“Yet, his duties here are just beginning and he must build alliances and gain influence and respect, so we will likely remain in England for many years.” There was a note of hope in her lyrical voice and the smile she gave him was both wistful and winsome. “Maybe this will become a permanent position.”


Sophia was not very familiar with the Puritans. She had been born after they had fallen from power, and most of her life had been spent in Germany and Italy, where they were not very prevalent, if they even existed there at all. “I suppose that it does make them look pious and dignified,” she surmised with a nonchalant shrug “Maybe that is how they wish to be seen.”


That adorable cheeky smile and the mischievous gleam in his beautiful blue eyes made her heart sing with joy. Their thoughts and emotions danced in perfect harmony, just as their bodies would do when joined in passion. She felt as if there was a special bond between them that could never be torn asunder, one that had fully blossomed last spring when their lips had barely brushed against each other before they had been cruelly interrupted. How glorious it would be to finally savor the taste of his mouth upon hers and to surrender herself to him completely and to feel the magnificence of him inside her.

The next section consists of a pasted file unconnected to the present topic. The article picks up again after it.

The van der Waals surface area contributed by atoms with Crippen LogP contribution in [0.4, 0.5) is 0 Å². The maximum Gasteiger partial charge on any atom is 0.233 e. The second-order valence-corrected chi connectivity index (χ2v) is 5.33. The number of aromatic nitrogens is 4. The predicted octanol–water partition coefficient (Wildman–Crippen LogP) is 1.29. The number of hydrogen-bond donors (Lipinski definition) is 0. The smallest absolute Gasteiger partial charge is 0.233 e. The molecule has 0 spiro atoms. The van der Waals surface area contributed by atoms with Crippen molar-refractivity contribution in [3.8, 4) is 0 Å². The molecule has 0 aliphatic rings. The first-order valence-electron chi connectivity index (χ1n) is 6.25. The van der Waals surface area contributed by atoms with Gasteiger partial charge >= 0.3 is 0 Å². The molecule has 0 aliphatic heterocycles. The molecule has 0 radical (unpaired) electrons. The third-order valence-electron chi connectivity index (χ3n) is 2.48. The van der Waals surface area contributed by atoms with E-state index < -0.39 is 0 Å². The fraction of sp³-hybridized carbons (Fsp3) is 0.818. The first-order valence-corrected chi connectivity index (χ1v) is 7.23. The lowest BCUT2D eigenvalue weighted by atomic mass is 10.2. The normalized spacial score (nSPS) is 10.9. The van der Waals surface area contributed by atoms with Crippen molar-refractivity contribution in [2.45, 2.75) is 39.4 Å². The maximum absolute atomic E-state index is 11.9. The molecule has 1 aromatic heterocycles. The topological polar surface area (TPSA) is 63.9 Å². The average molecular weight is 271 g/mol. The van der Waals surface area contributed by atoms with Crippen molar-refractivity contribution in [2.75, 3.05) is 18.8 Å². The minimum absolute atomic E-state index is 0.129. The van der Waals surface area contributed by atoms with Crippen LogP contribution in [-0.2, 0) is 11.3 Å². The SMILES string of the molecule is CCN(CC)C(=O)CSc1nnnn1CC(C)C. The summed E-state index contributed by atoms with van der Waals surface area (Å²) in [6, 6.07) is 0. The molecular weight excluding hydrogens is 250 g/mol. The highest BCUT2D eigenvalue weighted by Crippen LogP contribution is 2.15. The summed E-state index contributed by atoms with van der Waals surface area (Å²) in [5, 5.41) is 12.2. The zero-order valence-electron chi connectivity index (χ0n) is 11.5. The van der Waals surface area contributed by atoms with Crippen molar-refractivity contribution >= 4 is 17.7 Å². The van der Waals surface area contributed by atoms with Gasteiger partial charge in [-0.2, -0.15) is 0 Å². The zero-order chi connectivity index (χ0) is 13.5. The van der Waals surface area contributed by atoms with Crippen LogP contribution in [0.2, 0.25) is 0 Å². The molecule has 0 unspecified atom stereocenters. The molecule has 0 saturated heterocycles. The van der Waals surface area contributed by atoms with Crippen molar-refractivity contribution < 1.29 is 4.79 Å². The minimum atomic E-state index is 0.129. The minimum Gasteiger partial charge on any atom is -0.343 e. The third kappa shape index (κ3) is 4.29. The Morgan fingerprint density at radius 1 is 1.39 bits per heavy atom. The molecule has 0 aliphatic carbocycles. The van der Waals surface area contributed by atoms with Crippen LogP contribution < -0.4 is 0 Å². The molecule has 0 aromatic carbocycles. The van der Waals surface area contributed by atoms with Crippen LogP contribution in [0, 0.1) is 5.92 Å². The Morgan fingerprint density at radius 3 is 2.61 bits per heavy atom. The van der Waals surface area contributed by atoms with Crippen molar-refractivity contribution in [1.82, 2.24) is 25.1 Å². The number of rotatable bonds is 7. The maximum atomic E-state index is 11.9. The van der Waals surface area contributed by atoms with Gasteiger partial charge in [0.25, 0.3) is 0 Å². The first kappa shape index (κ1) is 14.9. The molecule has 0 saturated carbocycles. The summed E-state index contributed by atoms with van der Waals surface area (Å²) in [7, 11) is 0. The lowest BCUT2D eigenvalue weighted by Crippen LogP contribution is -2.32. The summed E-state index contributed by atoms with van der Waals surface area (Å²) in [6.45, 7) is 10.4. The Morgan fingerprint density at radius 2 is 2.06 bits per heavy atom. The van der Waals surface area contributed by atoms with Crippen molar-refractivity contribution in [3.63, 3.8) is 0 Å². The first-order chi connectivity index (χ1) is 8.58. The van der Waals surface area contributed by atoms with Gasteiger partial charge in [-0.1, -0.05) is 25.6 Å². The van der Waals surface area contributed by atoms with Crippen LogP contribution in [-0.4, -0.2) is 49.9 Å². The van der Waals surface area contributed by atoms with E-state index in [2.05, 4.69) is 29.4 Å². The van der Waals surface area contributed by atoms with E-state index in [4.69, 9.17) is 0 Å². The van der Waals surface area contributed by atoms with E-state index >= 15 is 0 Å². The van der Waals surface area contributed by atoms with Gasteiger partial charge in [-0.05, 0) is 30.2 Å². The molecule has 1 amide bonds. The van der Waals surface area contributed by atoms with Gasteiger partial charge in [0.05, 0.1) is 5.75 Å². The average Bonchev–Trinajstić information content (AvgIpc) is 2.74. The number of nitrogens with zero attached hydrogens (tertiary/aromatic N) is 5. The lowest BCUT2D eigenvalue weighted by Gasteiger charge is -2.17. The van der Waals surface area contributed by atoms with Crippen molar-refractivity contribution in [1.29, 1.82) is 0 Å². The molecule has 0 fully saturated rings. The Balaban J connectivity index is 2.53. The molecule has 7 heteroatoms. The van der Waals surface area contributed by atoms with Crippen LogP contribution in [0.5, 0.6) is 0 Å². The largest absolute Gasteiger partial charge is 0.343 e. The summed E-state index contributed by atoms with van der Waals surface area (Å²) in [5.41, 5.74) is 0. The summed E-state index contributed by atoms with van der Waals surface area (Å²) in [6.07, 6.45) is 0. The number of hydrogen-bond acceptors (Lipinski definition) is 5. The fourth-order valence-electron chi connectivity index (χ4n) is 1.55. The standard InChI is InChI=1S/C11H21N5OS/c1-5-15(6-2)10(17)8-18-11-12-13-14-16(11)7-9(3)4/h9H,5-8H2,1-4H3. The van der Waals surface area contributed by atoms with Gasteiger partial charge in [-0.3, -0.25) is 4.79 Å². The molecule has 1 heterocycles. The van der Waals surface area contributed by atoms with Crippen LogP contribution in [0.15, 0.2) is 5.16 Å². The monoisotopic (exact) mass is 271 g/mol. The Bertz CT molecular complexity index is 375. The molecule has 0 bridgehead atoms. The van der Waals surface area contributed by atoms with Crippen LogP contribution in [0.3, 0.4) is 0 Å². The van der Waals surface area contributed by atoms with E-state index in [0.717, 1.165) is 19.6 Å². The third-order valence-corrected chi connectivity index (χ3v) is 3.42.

“Yes, I think it will help immensely if you speak to him. He will not think you are interested in me if you do. You could also ask how Don Juan is faring, which will remind him that you saved his life. Make sure he sees you dancing and conversing with other ladies as well. Kiss them under the mistletoe. Lead him to believe that you no longer care for me and that you have moved on. Perhaps even mention that you hope to marry soon.”


Sophia grinned playfully when he claimed that the snow wouldn't be the most enchanting thing in the maze. “Of course not,” she agreed with a saucy wink, her head again turned so that Karl could not see her expression. “The snow cannot hold a candle to you.”


Her eyes widened as an idea popped into her mind. “I know how to fool him! We can pretend to have an argument as we are walking through the maze. I can slap you and run further into it, and you can stalk off angrily in another direction. My bodyguard knows I have no sense of direction, so it won't seem strange to him that I become lost. He will not stop searching for me, afraid of losing his job if he doesn't find me.


“We can rejoin each other close to the entrance and find somewhere to be alone together for an hour or two. Do you think that will work?”